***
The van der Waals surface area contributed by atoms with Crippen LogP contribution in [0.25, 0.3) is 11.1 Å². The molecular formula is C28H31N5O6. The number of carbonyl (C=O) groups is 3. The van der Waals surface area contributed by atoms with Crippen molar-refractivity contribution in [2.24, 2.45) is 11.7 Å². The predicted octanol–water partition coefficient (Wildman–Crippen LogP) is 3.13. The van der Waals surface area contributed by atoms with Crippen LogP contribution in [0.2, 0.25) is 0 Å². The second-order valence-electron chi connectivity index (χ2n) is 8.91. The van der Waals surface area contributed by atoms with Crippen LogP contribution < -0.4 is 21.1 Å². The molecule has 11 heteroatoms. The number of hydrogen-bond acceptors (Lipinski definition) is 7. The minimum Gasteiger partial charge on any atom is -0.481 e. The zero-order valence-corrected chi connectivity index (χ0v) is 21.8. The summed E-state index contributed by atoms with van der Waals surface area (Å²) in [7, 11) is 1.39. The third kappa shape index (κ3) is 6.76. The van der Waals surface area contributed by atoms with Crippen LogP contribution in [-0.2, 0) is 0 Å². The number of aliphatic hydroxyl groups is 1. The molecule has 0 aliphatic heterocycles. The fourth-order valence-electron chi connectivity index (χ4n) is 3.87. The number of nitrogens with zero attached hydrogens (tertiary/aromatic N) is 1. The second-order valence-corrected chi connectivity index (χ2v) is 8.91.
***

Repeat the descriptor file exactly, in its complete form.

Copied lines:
The van der Waals surface area contributed by atoms with Crippen LogP contribution in [0.25, 0.3) is 11.1 Å². The molecular formula is C28H31N5O6. The number of carbonyl (C=O) groups is 3. The van der Waals surface area contributed by atoms with Crippen molar-refractivity contribution in [2.24, 2.45) is 11.7 Å². The predicted octanol–water partition coefficient (Wildman–Crippen LogP) is 3.13. The van der Waals surface area contributed by atoms with Crippen LogP contribution in [0.2, 0.25) is 0 Å². The second-order valence-electron chi connectivity index (χ2n) is 8.91. The van der Waals surface area contributed by atoms with Crippen LogP contribution < -0.4 is 21.1 Å². The molecule has 11 heteroatoms. The number of hydrogen-bond acceptors (Lipinski definition) is 7. The minimum Gasteiger partial charge on any atom is -0.481 e. The zero-order valence-corrected chi connectivity index (χ0v) is 21.8. The summed E-state index contributed by atoms with van der Waals surface area (Å²) in [7, 11) is 1.39. The third kappa shape index (κ3) is 6.76. The van der Waals surface area contributed by atoms with Crippen LogP contribution in [-0.2, 0) is 0 Å². The number of aliphatic hydroxyl groups is 1. The molecule has 0 aliphatic heterocycles. The fourth-order valence-electron chi connectivity index (χ4n) is 3.87. The number of nitrogens with zero attached hydrogens (tertiary/aromatic N) is 1. The second-order valence-corrected chi connectivity index (χ2v) is 8.91.